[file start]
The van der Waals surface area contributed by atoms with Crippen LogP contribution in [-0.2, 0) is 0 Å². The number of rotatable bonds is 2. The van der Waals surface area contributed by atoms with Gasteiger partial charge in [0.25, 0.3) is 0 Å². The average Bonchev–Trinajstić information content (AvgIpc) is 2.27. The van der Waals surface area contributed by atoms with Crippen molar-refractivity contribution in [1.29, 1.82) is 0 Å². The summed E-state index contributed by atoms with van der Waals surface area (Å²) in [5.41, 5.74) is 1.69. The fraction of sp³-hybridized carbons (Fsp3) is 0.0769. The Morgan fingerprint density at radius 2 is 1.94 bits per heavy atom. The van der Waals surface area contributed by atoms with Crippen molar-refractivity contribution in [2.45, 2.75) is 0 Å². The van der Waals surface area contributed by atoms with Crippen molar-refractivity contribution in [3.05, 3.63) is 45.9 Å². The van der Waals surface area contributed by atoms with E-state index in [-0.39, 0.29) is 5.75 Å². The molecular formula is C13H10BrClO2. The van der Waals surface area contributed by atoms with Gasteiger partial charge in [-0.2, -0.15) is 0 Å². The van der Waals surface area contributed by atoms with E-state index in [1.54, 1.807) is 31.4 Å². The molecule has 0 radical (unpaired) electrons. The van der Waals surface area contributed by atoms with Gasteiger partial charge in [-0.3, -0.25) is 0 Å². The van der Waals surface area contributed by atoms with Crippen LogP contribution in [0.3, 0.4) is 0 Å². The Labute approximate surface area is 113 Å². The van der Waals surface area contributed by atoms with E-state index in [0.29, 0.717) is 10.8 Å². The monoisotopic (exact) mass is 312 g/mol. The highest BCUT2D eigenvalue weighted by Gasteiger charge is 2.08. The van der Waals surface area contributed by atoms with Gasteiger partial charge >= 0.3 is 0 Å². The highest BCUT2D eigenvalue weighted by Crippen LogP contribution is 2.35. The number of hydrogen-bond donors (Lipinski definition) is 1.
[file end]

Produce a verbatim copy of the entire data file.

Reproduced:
The van der Waals surface area contributed by atoms with Crippen LogP contribution in [-0.2, 0) is 0 Å². The number of rotatable bonds is 2. The van der Waals surface area contributed by atoms with Gasteiger partial charge in [0.25, 0.3) is 0 Å². The average Bonchev–Trinajstić information content (AvgIpc) is 2.27. The van der Waals surface area contributed by atoms with Crippen molar-refractivity contribution in [1.29, 1.82) is 0 Å². The summed E-state index contributed by atoms with van der Waals surface area (Å²) in [5.41, 5.74) is 1.69. The fraction of sp³-hybridized carbons (Fsp3) is 0.0769. The Morgan fingerprint density at radius 2 is 1.94 bits per heavy atom. The van der Waals surface area contributed by atoms with Crippen molar-refractivity contribution in [2.45, 2.75) is 0 Å². The van der Waals surface area contributed by atoms with Crippen molar-refractivity contribution in [3.05, 3.63) is 45.9 Å². The van der Waals surface area contributed by atoms with E-state index in [-0.39, 0.29) is 5.75 Å². The molecular formula is C13H10BrClO2. The van der Waals surface area contributed by atoms with Gasteiger partial charge in [-0.2, -0.15) is 0 Å². The van der Waals surface area contributed by atoms with E-state index in [1.54, 1.807) is 31.4 Å². The molecule has 0 radical (unpaired) electrons. The van der Waals surface area contributed by atoms with Gasteiger partial charge in [-0.3, -0.25) is 0 Å². The van der Waals surface area contributed by atoms with Crippen LogP contribution in [0.3, 0.4) is 0 Å². The Labute approximate surface area is 113 Å². The van der Waals surface area contributed by atoms with E-state index in [0.29, 0.717) is 10.8 Å². The monoisotopic (exact) mass is 312 g/mol. The highest BCUT2D eigenvalue weighted by Gasteiger charge is 2.08. The van der Waals surface area contributed by atoms with Gasteiger partial charge >= 0.3 is 0 Å². The highest BCUT2D eigenvalue weighted by Crippen LogP contribution is 2.35. The number of hydrogen-bond donors (Lipinski definition) is 1.